Psychopathy: Assessment and Association with Criminal Conduct (S. Hart & R. Hare).
Assessment of Antisocial Behavior in Adults (S. Lilienfeld, et al.).
Major Mental Disorders and Violence to Others (J. Monahan).
DEVELOPMENT OF ANTISOCIAL BEHAVIOR.
Child Abuse, Neglect, and Witnessing Violence (C. Widom).
Peers, Drug Use, and Delinquency (T. Thornberry & M. Krohn).
BIOLOGY OF ANTISOCIAL BEHAVIOR.
Medical Histories of Antisocial Individuals (P. Brennan & S. Mednick).
On the Psychobiology of Antisocial Behavior (M. Linnoila).
PREVENTION, TREATMENT, AND MANAGEMENT.
Bridging Development, Prevention, and Policy (D. Offord).
The Treatment of Adult Offenders (M. Rice & G. Harris).
SPECIAL ISSUES AND SPECIAL POPULATIONS.
Alcohol, Illicit Drugs, and Violence (H. White).
Firearms and Youth Violence (J. Fagan & D. Wilkinson).
DAVID M. STOFF, PhD, is Chief of the Per–petrators of Violence Research Program, Violence and Traumatic Stress Branch, Division of Epidemiology and Services Research, at the National Institute of Mental Health (NIMH). After receiving his doctorate in psychology from Yeshiva University in 1972, Dr. Stoff became a Special Research Fellow of the NIMH, which allowed him to complete his postdoctoral training in psychopharmacology at the Albert Einstein College of Medicine. He later became an assistant professor in the Department of Psychiatry of the University of Chicago and an associate professor in the Department of Psychiatry of the Medical College of Pennsylvania. He was awarded a research grant and a Research Scientist Development Award from the NIMH to study the role of serotonin in childhood aggression and conduct disorder.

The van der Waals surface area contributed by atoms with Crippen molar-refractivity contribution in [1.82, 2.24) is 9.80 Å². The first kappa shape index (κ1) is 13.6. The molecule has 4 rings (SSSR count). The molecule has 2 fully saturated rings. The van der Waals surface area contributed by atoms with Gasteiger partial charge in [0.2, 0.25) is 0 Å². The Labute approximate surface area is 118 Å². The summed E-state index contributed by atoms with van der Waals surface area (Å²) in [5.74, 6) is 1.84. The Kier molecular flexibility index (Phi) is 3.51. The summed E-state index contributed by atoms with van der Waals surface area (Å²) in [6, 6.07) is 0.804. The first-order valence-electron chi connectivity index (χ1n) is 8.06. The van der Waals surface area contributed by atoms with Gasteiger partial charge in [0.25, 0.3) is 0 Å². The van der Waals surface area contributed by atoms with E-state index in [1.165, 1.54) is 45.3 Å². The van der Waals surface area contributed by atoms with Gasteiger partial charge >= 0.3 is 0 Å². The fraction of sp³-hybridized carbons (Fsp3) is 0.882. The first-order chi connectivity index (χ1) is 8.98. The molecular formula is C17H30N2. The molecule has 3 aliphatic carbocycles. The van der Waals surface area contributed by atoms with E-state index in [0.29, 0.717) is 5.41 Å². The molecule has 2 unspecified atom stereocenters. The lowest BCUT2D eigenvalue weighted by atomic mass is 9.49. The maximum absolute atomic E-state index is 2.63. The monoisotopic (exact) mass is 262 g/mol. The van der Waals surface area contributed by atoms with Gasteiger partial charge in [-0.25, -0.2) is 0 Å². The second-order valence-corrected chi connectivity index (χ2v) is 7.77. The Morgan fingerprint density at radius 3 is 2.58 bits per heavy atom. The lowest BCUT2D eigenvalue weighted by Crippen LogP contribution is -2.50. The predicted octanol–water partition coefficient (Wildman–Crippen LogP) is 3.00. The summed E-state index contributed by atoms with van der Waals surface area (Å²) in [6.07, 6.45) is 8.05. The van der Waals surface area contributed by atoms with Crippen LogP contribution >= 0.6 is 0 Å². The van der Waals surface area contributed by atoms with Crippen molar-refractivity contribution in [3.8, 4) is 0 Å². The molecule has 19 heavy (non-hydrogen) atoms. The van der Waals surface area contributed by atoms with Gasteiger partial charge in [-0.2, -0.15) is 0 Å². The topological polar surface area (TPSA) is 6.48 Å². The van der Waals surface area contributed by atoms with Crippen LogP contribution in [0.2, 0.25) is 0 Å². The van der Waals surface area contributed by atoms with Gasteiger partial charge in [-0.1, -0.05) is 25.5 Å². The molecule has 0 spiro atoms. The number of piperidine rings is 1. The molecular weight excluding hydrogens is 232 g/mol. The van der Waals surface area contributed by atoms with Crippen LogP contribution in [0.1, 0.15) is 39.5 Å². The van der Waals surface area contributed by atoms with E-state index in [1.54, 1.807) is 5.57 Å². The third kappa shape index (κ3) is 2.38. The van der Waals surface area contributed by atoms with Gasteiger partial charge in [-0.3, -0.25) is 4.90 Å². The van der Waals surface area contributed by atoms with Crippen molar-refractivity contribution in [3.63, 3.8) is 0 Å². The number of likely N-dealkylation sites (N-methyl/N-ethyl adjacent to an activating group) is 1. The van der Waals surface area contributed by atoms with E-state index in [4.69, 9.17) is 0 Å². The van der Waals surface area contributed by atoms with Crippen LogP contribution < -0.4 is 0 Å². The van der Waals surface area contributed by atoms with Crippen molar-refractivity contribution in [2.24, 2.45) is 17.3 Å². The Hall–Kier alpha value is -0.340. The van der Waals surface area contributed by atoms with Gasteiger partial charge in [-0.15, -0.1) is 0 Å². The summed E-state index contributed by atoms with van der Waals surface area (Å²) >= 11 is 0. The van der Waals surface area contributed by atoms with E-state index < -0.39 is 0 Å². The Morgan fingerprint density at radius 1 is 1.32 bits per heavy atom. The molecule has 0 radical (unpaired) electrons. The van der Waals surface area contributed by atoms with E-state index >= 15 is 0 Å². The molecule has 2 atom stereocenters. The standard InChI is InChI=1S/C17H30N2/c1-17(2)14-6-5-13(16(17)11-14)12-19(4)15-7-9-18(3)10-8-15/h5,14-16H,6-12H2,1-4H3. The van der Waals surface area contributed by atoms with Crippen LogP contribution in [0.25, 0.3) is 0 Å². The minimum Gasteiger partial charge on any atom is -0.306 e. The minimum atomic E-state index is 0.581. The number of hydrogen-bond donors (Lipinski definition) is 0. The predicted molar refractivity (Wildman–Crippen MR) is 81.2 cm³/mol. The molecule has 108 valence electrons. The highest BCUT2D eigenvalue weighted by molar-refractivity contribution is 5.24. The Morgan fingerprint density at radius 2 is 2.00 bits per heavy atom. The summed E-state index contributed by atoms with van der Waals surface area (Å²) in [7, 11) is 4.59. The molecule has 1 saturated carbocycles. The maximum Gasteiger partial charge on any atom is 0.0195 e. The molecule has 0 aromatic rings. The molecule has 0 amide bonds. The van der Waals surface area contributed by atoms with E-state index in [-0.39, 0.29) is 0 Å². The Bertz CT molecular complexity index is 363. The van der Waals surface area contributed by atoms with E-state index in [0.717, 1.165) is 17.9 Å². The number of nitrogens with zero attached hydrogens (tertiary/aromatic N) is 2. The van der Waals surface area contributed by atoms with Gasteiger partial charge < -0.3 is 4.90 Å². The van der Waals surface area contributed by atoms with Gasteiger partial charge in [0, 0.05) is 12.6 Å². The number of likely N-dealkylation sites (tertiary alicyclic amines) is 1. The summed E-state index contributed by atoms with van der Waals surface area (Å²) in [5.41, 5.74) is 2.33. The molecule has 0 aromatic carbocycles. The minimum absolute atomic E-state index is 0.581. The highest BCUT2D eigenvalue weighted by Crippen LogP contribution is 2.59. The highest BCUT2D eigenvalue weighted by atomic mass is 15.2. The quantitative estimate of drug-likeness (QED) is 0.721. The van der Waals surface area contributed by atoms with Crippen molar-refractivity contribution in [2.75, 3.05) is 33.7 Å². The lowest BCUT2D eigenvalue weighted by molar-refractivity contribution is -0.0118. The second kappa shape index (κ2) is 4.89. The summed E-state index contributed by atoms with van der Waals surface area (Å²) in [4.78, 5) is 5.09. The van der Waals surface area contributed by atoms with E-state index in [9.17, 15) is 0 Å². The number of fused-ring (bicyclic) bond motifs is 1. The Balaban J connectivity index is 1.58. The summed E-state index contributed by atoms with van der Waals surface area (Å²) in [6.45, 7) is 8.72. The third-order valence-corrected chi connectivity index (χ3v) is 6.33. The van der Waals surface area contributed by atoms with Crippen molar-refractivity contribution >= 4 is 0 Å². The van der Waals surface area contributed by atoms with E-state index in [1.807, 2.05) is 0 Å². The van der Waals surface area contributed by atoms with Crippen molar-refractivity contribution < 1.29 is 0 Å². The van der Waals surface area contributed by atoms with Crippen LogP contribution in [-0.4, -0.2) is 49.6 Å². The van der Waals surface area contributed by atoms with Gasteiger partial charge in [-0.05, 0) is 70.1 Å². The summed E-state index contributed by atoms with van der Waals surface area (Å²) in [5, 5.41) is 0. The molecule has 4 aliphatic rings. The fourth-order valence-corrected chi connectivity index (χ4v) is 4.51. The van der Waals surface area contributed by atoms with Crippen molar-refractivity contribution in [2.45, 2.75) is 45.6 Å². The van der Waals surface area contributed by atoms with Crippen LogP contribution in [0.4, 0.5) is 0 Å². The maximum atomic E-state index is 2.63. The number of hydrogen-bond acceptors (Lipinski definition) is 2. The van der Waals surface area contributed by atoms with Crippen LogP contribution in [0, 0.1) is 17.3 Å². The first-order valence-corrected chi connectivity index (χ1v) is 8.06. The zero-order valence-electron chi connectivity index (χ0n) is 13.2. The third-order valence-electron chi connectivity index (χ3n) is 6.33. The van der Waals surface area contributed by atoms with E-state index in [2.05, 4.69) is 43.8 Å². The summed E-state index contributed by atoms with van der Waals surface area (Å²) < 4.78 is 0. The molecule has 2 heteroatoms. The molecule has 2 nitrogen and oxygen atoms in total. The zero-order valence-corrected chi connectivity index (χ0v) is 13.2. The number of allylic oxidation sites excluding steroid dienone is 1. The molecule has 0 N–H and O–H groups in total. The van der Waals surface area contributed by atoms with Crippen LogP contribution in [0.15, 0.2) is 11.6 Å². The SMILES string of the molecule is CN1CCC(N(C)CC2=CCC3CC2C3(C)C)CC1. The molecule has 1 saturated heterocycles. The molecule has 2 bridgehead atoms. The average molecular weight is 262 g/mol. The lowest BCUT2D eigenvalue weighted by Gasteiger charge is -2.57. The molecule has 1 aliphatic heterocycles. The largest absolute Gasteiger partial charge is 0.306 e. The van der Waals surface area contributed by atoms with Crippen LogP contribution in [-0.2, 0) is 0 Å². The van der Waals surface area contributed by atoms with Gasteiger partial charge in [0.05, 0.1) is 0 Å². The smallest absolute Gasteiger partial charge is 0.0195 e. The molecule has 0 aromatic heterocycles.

JAMES BREILING, PhD, received his doctorate from the University of Iowa in 1970. His interest in behavior modification led him to work on NIMH–funded research interventions with high–risk young adolescents at the Institute for Behavior Research, and then in 1975, to join the Institute′s funding program for research on aggressive children, delinquents, and the violent mentally ill, where his interests expanded to include the emerging areas of sex offending and spouse assault. His contributions to the development of therapeutic foster care were recognized in 1993 by the first significant achievement award of the Foster Family–Based Treatment Association, and his contributions to the development of the field of sex offender assessment and treatment were recognized by the Association for Treatment of Sexual Abuse with their 1996 Significant Achievement Award.
JACK D. MASER, PhD, received his doctorate in psychology from Temple University in 1969. He taught and conducted research at Tulane University until 1975, at which time he moved to the NIMH. For much of his career at the NIMH, Dr. Maser has published on anxiety and personality disorders, including antisocial personality disorder and mood disorders. He is the recipient of many honors and awards, including the 1995 Distinguished Friend of Behavior Award of the Association for the Advancement of Behavior Therapy, the ADAMHA Administrator′s Award for Meritorious Achievement (for 1979 and 1989), and the 1987 NIMH Award for Significant Achievement.